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Goodwill toward men eludes Bethlehem. Conflicting claims to Church of Nativity heighten religious tension

By Mary CurtiusSpecial to The Christian Science Monitor / December 24, 1986



Bethlehem, Israeli-occupied West Bank

Christmas in the Church of the Nativity will be celebrated this year in traditional fashion: bells will ring, choirs will sing, and quite possibly, fists will fly. Far from promoting a sense of goodwill toward men, the traditional rites celebrated in turn by Roman Catholics (Dec. 24 and 25), Greek Orthodox (Jan. 6 and 7), and Armenians (Jan. 19), seem to exacerbate tensions among the sects. As in many disputes in what was once called Palestine, the church battles often erupt over conflicting claims to the same piece of property - in this case, the spot where millions believe Jesus was born in a manger.

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With the Roman Christmas here, relations between the Armenians and the Greek Orthodox have hit a new low. The 1,600-year-old Church of the Nativity - like all other churches built over sites believed to be holy - is divided among sects that jealously guard their property rights. The Greek Orthodox control the largest part of the fortress-like stone church. But sovereignty over every inch of wall and floor is reestablished during the annual General Cleaning Day - scheduled for next week - and sometimes violent confrontations erupt over disputed areas.

This year, in an unprecedented move, the Greek Orthodox Patriarch has threatened to cancel the traditional Greek Orthodox procession to Bethlehem. Patriarch Diodorus I is demanding that Israeli authorities uphold an Orthodox claim to a small section of disputed wall in the church.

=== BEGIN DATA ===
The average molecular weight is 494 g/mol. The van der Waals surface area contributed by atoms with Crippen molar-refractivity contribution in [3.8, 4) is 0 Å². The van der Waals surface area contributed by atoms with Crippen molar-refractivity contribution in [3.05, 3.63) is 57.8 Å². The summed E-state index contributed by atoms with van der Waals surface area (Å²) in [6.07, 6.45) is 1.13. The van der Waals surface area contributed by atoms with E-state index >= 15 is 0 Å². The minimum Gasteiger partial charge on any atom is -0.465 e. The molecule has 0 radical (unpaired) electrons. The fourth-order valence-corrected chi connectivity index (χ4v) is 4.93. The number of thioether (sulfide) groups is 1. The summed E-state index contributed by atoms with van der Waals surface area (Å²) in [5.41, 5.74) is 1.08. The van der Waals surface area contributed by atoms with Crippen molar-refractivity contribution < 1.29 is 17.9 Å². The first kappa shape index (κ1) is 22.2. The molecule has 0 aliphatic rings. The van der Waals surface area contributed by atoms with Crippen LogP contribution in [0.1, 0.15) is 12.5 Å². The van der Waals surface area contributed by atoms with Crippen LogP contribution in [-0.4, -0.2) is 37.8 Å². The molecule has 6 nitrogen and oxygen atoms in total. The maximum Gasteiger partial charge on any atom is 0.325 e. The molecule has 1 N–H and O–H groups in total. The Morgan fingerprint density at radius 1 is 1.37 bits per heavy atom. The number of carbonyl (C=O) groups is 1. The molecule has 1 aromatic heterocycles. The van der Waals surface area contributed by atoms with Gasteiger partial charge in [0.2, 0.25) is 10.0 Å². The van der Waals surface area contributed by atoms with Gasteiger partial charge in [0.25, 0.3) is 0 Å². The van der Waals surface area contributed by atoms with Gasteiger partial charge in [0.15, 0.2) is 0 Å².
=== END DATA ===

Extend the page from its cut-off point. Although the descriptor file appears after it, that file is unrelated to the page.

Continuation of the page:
The Armenians who dispute the Greek rights to the wall say the Patriarch is bluffing. But some Armenians are predicting trouble between the two sects if the Patriarch does not drop his insistence that Greek priests clean the disputed area on General Cleaning Day.

``We are prepared for anything,'' declared Hagop Antreassian, a leader of the 2,000-member Armenian community that resides behind the walls of Jerusalem's Old City. ``We Armenians lost a lot of rights in Jerusalem during the Turkish rule [1517-1917]. One of these rights was to this wall. There is national dignity at stake here.''

The disputes have flared periodically among the sects for 300 years. The Ottoman Turks tried to settle proprietary rights among the squabbling sects in 1757 by issuing decisions that are enforced today as the ``status quo.'' The status quo minutely details each faith's area of sovereignty in the churches. Successive governing powers in the Holy Land have clung to the status quo as the only course to steer among the querulous sects. But some areas, including the section of wall above the grotto in the Church of the Nativity, are still claimed by more than one sect.

Two years ago, Greek Orthodox and Armenian priests who met in the Church of the Nativity on General Cleaning Day beat each other before Israeli border police could separate them. That battle, says Mr. Antreassian ``was nothing'' compared to one he said he participated in on Jan. 6, 1962. Jan. 6 is Christmas Eve for the Eastern churches, including the Greek Orthodox Church. Jordan controlled the West Bank in 1962, and the Greeks had again raised the issue of the disputed wall section, according to Antreassian.

Antreassian said he is sorry that the disputes between the sects sometimes result in violence.

``Of course, I don't want to be violent,'' he said. ``Of course, I would rather celebrate at home with my children. Who wants to fight? But if we give up, then the wall is gone. Instead of asking why we are violent on Christmas Day, you should ask why do the strong people want to do illegal things to the weak ones. Why do they want to take our rights? The weak always turn to violence in the end.''